A radical Father’s Day proposal.

Several weeks ago I outlined the way modern conservative Christian leaders avoid confronting feminism by pretending that something mysterious has happened to men.  This is something that is easy to prove and yet is a surprisingly well kept secret.  Nearly all conservative Christians are in denial regarding this fact, as the whole exercise is one of denial to avoid something terrifying.  Non Christians  and even liberal Christians are generally not aware of this either, because the reality goes against the stereotype of conservative Christians as patriarchal throwbacks.

For this reason, most would be quite surprised to learn that Father’s Day is generally viewed very differently by conservative Christian culture than by secular culture.  Secular culture generally accepts Father’s Day for what it is, a day to honor fathers.  There is of course a recurring theme of a few single mothers arguing that like Mother’s Day, Father’s Day should be all about them, but this is greeted with a surprising degree of pushback from feminists.  For the most part, in the secular world Father’s Day is about honoring fathers.

Unfortunately it isn’t so simple for conservative Christians.  Instead of setting Father’s Day aside as a day to honor fathers, it has traditionally been used as a day to tear Christian fathers down in front of their families.  As Sunshine Thiry’s pastor explained (emphasis mine):

…Father’s Day is one of the worst days that dads can ever choose to go to church.  Because often it’s the only time churches feel like they’re going to have the ears of dads and so what they do is they plan to beat them up royally for all they’re not doing right.  Ever been to one of those Father’s Day services?  Oh man, I have…

Thiry’s pastor decided to try a different approach on Father’s Day, and try to encourage all of the terrible dads in the congregation to be better instead of beating them up:

We don’t do that anymore.  What we want this to be is an encouragement to you, we want this to lift you up…

What makes the conservative Christian aversion to honoring fathers so striking is that honoring fathers (and mothers) is one of the ten commandments.  If anything, conservative Christians should be the gold standard for honoring fathers.

This brings us to a relatively new movement among conservative Christians to do something simple but truly radical.  They propose that Christians honor fathers on Father’s Day:

Imagine the national and global impact if every family, organization, and church were sharing the same message this Father’s Day: s for children, young and old, to Honor Your Father.

Again, in secular culture such an initiative would seem pointless.  This is what Father’s Day is for, after all.  But in conservative Christian culture this is a break from tradition, and such an initiative is badly needed.  The group is called Honor Your Father Today.  They explain on their About page why they want to break with conservative Christian tradition on Father’s Day and instead use the day to honor fathers (emphasis mine):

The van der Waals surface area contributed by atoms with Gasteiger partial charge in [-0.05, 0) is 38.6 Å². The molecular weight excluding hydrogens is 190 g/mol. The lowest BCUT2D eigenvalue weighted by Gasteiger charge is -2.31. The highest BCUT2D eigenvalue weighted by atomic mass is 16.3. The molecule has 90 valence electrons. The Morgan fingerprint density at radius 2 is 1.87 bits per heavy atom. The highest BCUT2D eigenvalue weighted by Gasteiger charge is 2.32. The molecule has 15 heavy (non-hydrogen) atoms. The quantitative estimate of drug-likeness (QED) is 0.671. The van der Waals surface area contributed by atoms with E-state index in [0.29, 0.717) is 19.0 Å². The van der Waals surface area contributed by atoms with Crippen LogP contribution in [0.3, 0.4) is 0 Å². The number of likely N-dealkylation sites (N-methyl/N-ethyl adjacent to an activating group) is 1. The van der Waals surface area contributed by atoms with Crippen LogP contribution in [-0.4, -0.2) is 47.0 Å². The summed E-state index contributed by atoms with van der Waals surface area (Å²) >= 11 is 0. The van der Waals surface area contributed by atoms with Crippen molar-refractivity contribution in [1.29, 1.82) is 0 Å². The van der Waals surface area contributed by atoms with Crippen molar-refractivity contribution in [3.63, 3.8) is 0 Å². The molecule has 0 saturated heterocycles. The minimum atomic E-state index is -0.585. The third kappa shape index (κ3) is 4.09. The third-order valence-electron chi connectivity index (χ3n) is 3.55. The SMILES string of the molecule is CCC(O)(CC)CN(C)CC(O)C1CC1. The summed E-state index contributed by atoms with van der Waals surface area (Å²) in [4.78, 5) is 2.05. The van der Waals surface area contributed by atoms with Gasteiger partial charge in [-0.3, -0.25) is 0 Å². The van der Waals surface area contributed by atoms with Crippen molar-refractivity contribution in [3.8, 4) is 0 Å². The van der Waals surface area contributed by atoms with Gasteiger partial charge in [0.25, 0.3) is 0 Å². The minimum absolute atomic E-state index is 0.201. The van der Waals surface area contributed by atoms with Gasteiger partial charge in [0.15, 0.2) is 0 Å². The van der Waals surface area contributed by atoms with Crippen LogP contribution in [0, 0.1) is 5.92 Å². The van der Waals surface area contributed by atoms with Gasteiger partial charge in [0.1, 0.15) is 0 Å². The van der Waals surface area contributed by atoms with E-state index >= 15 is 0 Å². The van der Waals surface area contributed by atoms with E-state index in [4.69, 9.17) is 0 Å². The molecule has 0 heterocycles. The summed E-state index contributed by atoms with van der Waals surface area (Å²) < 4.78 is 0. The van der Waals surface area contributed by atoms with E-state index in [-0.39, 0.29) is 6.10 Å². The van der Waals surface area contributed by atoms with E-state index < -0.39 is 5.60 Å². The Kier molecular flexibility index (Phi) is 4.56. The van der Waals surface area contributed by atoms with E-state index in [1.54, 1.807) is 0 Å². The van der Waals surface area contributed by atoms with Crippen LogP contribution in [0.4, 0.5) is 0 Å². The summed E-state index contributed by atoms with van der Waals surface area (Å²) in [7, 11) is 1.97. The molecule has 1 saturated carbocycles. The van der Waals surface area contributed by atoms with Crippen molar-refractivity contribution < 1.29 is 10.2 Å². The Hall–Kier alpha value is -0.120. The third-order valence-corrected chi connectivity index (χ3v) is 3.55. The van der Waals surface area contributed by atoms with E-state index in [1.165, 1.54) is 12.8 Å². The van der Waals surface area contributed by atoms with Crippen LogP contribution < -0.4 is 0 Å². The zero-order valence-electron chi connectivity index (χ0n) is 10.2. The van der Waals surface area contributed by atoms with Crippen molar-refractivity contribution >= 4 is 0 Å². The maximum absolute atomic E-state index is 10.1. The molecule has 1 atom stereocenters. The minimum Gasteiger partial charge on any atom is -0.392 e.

Helping Dads from the “Bottom Up”

Traditionally, churches, organizations, and social or government groups try to tackle the problem of fatherhood “top down” by teaching, encouraging, and often begging fathers to step up to become better dads. But what if we approached it from the “bottom up” by encouraging children, both young and old, to honor their fathers in some small way? One of the strongest motivators for men are their children. If anything can move a dad, even one who’s disengaged, it’s their child reaching out and honoring him with a word, video, or a letter of thanks.

Note that even here the tone is one of how terrible Christian fathers are.  Honoring fathers, an act that is simple to everyone else, is an enigma to conservative Christians.  Honoring fathers can’t simply be about honoring fathers because God commands it, or even about a means to receive the blessing God promises for those who obey.  It has to be a means to a different end, honor begrudgingly offered to fathers in an effort to move them to be better.  As with Thiry’s pastor, this group founded on the simple idea of honoring fathers on Father’s Day ends up landing instead on encouraging fathers to be better.  If anything can encourage fathers to finally straighten up, surely this new movement will.

This isn’t a problem conservative Christians have regarding Mother’s Day.  Honoring mothers, even single mothers by choice, is natural and easy to conservative Christians.  It is honoring fathers that is deeply uncomfortable, especially honoring married Christian fathers.  Mitch Temple, Executive Director of the Fatherhood Comission, discusses the unique discomfort Pastors have with honoring fathers in the opening of his message to pastors about his radical idea of honoring fathers on Father’s Day (emphasis mine):

Hey Pastor this is Mitch Temple, Executive Director of the Fatherhood Comission.  As a pastor for over twenty years I used to get very nervous after Mother’s Day because, I always wonder now what, we’ve only got a few weeks, what are we going to do with Father’s Day?